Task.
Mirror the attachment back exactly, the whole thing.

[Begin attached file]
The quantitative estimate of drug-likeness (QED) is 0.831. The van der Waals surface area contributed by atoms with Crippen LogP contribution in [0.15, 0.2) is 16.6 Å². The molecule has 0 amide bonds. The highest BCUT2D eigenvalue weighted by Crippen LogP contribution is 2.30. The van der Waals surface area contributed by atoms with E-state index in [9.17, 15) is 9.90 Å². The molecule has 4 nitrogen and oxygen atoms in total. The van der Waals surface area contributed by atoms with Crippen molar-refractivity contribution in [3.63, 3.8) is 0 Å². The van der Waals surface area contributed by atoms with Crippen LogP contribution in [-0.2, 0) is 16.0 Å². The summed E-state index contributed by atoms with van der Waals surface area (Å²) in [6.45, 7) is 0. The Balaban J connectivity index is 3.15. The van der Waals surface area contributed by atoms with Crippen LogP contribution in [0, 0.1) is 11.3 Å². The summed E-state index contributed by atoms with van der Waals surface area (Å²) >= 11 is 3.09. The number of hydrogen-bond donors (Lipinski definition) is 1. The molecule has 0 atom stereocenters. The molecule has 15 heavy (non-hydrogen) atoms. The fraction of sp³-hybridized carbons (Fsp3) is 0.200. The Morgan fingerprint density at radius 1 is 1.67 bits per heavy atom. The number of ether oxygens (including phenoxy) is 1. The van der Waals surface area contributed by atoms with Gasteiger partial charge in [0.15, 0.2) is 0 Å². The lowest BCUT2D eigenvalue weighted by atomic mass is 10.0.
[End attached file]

The quantitative estimate of drug-likeness (QED) is 0.831. The van der Waals surface area contributed by atoms with Crippen LogP contribution in [0.15, 0.2) is 16.6 Å². The molecule has 0 amide bonds. The highest BCUT2D eigenvalue weighted by Crippen LogP contribution is 2.30. The van der Waals surface area contributed by atoms with E-state index in [9.17, 15) is 9.90 Å². The molecule has 4 nitrogen and oxygen atoms in total. The van der Waals surface area contributed by atoms with Crippen molar-refractivity contribution in [3.63, 3.8) is 0 Å². The van der Waals surface area contributed by atoms with Crippen LogP contribution in [-0.2, 0) is 16.0 Å². The summed E-state index contributed by atoms with van der Waals surface area (Å²) in [6.45, 7) is 0. The Balaban J connectivity index is 3.15. The van der Waals surface area contributed by atoms with Crippen LogP contribution in [0, 0.1) is 11.3 Å². The summed E-state index contributed by atoms with van der Waals surface area (Å²) >= 11 is 3.09. The number of hydrogen-bond donors (Lipinski definition) is 1. The molecule has 0 atom stereocenters. The molecule has 15 heavy (non-hydrogen) atoms. The fraction of sp³-hybridized carbons (Fsp3) is 0.200. The Morgan fingerprint density at radius 1 is 1.67 bits per heavy atom. The number of ether oxygens (including phenoxy) is 1. The van der Waals surface area contributed by atoms with Gasteiger partial charge in [0.15, 0.2) is 0 Å². The lowest BCUT2D eigenvalue weighted by atomic mass is 10.0.